Naturally, Plantations had a crucial role in Louisiana’s economy and society, but they were built on the backs of enslaved Africans brought to work the land. They were forced to work long hours in the field and were subjected to violence, abuse, and dehumanization. It was a brutal slavery system that took place until the end of the civil war.

Despite this dark history (or maybe because of that), the plantations became popular attractions drawing tourists worldwide. Some have been preserved and have been opened as museums. They serve as a reminder of the past and symbols of the struggle for equality and justice in the USA.

Some of the most famous plantations include:

  • Destrehan Plantation – established in 1787, is the oldest documented plantation.
  • Oak Alley – famous for its iconic row of oak trees that frame the entrance to the estate
  • Laura Plantation – established in 1804, is known for Creole architecture and its rich history of enslaved people who lived and worked there.
  • Houmas House – once one of the most prosperous sugar plantations in the state.
  • Belle Grove Plantation of White Castle – one of the largest plantations ever built in Louisiana and the South.
Cool things about Louisiana
Houmas House in Louisiana | photo by Hackman via Depositphotos


Beignets are another dish highly associated with the state of Louisiana. They are a fried dough pastry made by frying squares of dough until they become puffed up and golden brown and topped with powdered sugar.

Although highly associated with New Orleans, Louisiana, beignets have originated in France. Cafe du Monde in New Orleans has been serving beignets and coffee since 1861 and has become one of the most beloved institutions in the State.

Most visitors to New Orleans make sure they go to Cafe Du Monde to savor their famous beignets. They are traditionally prepared to be eaten fresh and hot before consumption. They are mostly eaten at breakfast, but sometimes also as a dessert.

With time, beignets became an essential part of Louisiana’s cuisine and can be found in many cafes and bakeries throughout the state.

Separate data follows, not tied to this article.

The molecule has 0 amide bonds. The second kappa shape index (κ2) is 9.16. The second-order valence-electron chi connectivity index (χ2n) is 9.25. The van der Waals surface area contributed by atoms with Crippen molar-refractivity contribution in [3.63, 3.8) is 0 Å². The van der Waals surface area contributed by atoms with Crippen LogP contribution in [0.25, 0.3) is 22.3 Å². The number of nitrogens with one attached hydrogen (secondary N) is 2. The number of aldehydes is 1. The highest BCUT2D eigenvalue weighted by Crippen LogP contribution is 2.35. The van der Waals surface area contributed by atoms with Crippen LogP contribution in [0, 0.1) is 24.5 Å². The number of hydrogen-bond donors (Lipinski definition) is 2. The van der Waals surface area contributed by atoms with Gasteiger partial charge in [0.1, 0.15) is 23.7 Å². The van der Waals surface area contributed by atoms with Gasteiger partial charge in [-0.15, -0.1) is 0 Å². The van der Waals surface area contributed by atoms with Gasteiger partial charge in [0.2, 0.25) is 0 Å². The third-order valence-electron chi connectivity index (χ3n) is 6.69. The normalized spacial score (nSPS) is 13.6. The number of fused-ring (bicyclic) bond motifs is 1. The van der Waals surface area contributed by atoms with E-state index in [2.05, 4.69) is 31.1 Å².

Louisiana cuisine
Traditional Louisiana pastry – Beignets | photo by bhofack2 via Depositphotos

Fun facts Louisiana is known for

What is Louisiana known for? Many cool things, as described above, but it is also home to many fascinating records, fun facts, and curiosities. Some of them are pretty well-known. Let’s examine a few of our favorites:

  • Louisiana was named after and in honor of Louis XIV, the king of France.
  • The brown pelican is officially the state’s bird. It is also featured in the state’s flag.
  • The tallest state capitol in the United States is in Baton Rouge.
  • Louisiana is home to the largest salt dome in the United States, the Avery Island salt. It has been mined for salt since the early 19th century.
  • Louisiana still operates under the Napoleonic code. It’s the only state to do so.
  • Louisiana doesn’t have counties. It has parishes.
  • St. Charles Streetcar line in New Orleans is the world’s oldest continuously operating streetcar line.
  • The first Opera conducted in the USA happened on May 22, 1796, in New Orleans.
  • Poker was invented in Louisiana in the 19th century.
  • The Atchafalaya Basin covers over one million acres, making it the world’s largest freshwater swamp.
  • The Louisiana Superdome in New Orleans is the largest enclosed stadium in the world.
things about Lousiana
State capitol Baton Rouge is the tallest state capitol in the United States | photo by sepavone via Depositphotos
  • Cover photo by f11photo via Depositphotos